You can’t smear the quarterback anymore.
A guy gets his “bell rung” and now he’s on “concussion protocol.” Whatever happened to smelling salts?
And … now the NFL is trying to cater to women! Thank you, Taylor Swift.
Actually, women have been watching football for years now, and advertisers have been catering to them.
But they didn’t always.
Watch a game from the 1970s (they’re plentiful on YouTube) and you get a perfect vision of how corporate America saw the mind of male America. A macho vision, indeed.
The commercials are all squarely and strictly aimed at men, without even the thought that a woman might enter the room for any purpose beyond getting hubby another can of Schaefer. Shaving cream and razors, tires and car batteries and spark plugs and motor oil. Chainsaws. Slot cars and other toys for dads and boys. Cigarettes, cigars, and pipes. And yes, beer. “Go for the gusto!” All pitched by men—or by minxes.
The guys who ran ad agencies sure preferred to push those products. I’ve told the story here before about the copywriter who worked for my creative director dad Thomas Murray, who returned from a visit to a consumer products company reluctant to talk about the potential client. Finally cornered, the writer responded in a stage whisper, anguished at having to form his lips to say: “It’s a bush spray, Tom!”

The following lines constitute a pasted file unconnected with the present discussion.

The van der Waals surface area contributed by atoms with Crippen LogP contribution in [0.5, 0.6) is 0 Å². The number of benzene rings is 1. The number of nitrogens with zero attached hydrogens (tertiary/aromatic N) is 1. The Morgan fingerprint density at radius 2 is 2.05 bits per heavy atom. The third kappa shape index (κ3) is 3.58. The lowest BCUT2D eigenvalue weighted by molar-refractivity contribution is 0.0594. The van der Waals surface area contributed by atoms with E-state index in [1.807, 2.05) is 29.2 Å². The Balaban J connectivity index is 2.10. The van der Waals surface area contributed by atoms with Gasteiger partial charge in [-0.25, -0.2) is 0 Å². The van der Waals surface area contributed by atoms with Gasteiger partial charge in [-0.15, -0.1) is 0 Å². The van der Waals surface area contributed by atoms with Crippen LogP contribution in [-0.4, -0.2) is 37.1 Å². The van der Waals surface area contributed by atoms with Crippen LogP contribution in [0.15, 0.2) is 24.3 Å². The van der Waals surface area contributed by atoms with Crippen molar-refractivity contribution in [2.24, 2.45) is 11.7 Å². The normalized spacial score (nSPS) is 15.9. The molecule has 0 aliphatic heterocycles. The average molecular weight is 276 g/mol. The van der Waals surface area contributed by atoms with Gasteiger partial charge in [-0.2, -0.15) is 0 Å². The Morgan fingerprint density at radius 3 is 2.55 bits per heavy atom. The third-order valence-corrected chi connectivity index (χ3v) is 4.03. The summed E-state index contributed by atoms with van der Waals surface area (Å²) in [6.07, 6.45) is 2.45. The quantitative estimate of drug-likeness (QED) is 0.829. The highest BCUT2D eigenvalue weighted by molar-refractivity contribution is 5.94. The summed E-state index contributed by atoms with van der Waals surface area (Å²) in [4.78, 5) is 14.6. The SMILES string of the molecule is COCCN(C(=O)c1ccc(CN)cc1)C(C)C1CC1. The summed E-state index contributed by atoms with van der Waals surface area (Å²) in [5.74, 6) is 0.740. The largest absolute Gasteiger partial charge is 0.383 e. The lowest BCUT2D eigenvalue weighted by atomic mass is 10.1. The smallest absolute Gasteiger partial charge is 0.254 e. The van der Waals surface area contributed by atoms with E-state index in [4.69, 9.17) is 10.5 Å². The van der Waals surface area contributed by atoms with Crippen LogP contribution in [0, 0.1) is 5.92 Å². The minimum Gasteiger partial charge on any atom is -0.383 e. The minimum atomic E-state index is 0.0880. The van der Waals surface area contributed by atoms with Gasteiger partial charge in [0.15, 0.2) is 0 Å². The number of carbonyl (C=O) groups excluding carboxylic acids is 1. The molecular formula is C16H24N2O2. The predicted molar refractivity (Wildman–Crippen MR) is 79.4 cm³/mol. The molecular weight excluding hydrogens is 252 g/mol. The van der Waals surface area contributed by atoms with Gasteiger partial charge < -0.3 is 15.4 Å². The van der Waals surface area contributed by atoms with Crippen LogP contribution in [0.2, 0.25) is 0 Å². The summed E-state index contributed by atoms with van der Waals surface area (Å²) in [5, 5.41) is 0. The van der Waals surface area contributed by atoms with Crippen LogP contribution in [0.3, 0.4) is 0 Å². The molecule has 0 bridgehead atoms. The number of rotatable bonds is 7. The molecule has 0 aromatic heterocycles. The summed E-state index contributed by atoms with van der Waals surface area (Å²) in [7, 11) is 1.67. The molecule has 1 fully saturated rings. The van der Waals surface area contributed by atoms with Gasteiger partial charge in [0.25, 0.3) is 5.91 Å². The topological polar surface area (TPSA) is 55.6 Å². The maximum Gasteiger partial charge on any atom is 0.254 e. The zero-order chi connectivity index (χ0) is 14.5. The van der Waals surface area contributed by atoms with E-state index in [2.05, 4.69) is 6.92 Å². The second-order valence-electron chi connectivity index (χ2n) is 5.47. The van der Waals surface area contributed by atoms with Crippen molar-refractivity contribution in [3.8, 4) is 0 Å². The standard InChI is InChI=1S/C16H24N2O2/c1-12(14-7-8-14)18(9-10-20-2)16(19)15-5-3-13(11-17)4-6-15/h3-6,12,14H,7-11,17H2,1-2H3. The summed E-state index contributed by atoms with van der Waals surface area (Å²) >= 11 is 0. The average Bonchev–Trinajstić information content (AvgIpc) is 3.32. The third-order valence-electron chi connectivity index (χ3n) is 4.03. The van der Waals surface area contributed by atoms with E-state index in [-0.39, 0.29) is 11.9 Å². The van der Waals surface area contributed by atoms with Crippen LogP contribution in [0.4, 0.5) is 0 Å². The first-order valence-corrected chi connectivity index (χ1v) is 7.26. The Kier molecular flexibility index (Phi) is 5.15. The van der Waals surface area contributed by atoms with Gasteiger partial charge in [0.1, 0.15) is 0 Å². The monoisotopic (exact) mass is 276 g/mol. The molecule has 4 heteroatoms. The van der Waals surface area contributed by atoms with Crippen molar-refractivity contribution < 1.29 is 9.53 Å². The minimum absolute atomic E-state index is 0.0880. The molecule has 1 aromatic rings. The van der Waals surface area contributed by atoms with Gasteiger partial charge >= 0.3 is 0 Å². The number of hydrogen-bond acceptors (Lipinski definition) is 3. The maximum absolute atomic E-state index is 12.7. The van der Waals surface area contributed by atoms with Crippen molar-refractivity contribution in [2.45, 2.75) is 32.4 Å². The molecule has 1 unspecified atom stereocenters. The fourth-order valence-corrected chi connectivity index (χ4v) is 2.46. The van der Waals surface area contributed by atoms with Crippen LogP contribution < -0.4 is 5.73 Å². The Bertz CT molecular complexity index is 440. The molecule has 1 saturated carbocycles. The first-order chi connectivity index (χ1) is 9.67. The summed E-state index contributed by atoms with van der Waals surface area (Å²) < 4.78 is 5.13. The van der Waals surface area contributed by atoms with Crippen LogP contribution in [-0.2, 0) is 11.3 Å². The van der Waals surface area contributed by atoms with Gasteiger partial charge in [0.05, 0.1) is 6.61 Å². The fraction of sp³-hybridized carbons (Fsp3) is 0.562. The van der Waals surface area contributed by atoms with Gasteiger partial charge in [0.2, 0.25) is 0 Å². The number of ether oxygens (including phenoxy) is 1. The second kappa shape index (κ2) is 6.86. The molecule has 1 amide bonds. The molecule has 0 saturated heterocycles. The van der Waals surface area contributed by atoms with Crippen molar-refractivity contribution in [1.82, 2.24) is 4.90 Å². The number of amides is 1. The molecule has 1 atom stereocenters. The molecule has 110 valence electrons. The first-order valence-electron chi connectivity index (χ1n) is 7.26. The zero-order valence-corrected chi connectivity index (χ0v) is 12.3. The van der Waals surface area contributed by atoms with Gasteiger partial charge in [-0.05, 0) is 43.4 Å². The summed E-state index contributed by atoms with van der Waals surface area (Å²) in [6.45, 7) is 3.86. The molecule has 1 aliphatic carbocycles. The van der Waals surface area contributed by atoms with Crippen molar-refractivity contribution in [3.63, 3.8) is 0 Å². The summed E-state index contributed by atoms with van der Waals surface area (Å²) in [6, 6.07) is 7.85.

Last year’s Super Bowl ads included one for Downy laundry spray—with a dude pitching it.
Yeah boy, things sure have changed since the very first Monday Night Football game in 1970, when the Cleveland Browns started a wide receiver improbably named Fair Hooker. “Fair Hooker,” color commentator Don Meredith said casually during the broadcast, “I’ve never met one.”
Watching pro football back then was like going to a stag party, in your own La-Z-Boy.
I know what you’re asking. What’s a stag party?
But P.S. (From a baseball game in the early ’80s) …